Last December it was announced that writing partners J.D. Payne and Patrick McKay would be joining Roberto Orci as the lead writers on 2016's Star Trek 3, the next installment in J.J. Abrams' reimagined Star Trek movie series.
Aside from their rather empty IMDB listings, there's been virtually no information available on either of these newcomers -- but two new interviews with Payne have surfaced on a pair of Mormon-centric websites, and the writer talks about not only his initial collaboration with McKay, but his entry into the world of Star Trek as well.
From LDS Living:
So what’s in store for Star Trek fans?
I can’t really talk about much... at its core, "Star Trek" has always been about adventure, exploration and wonder, with an optimistic sense of the future, and all its possibilities. It’s a massive playground; we’re so excited to be diving in on it.”
"Star Trek" is unique in that it often grapples with complex ethical and moral dilemmas - we’d love to create a situation like that where you really could be a person of any background, and come down on both sides of how you should respond. Where you can walk out and say, ‘You know, I really don’t know what I would do. What would you do? What’s right to do?‘ And get the audience to really engage.
From Mormon Artist:
Patrick McKay is your longtime writing partner—how did that association begin? What is it like to have a writing partner?
Patrick and I met in high school and started collaborating creatively when we directed a short play together for the school’s One Act Festival. We quickly found that the things I was lousy at, Patrick was great at, and vice-versa. We continued working together throughout high school and into college.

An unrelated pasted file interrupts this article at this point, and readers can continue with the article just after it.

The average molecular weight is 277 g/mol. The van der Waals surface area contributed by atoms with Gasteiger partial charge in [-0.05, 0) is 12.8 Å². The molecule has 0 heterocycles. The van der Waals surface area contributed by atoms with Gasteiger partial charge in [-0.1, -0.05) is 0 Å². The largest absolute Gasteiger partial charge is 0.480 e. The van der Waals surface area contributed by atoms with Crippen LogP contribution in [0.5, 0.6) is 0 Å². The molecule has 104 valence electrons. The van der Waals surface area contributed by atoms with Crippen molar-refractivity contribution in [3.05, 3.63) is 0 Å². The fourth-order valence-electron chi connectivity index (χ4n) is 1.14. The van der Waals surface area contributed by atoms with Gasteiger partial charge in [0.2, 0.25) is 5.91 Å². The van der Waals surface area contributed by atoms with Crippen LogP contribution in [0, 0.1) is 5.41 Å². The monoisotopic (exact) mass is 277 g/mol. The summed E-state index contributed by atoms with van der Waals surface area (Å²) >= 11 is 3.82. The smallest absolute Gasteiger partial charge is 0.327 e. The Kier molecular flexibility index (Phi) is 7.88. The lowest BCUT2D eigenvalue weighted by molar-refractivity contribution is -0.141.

Since then, Patrick and I have written something like seventeen scripts together. Each one is a journey, and there’s no one in the world I’d rather have at the helm with me than Patrick. The work itself is a joy, but engaging in it day in and day out with a partner who’s also my best friend takes that joy to an entirely different level.
There has been quite a bit written about the fact that the upcoming "Star Trek" will be your first produced script. However, you are pretty seasoned—how many screenplays have you written in total?
"Star Trek" will be our 17th script from the first one we wrote when we were in college; our tenth from the time we got agency representation (though only seven of those have officially been in development at a production company and studio). I’ve read that the industry average is thirteen scripts in development for every one that ends up getting produced. I’m definitely still bullish that several of our other projects will make it to the silver screen, so we’ll see how that ratio ends up working out with our slate.
How did you first become involved with Bad Robot? What was it like to work with J. J. Abrams and the group involved with the film?
We had a great initial general meeting at Bad Robot, after which we pursued a project that came to be known as "Boilerplate." From there, things took on a life of their own. We feel like we share a creative sensibility and point of view with J. J. and his team. They’ve been fantastic to work with every step of the way on each of the projects we’ve developed together. It’s a relationship we feel very fortunate to have stumbled into.
I could go into more detail about the nuts and bolts of the collaboration, but I should probably leave it at that. People think Edward Snowden got exiled from the country for the NSA Wikileaks scandal; in actuality, I heard his real crime was leaking a super-secret pizza recipe from the kitchen at Bad Robot’s offices.
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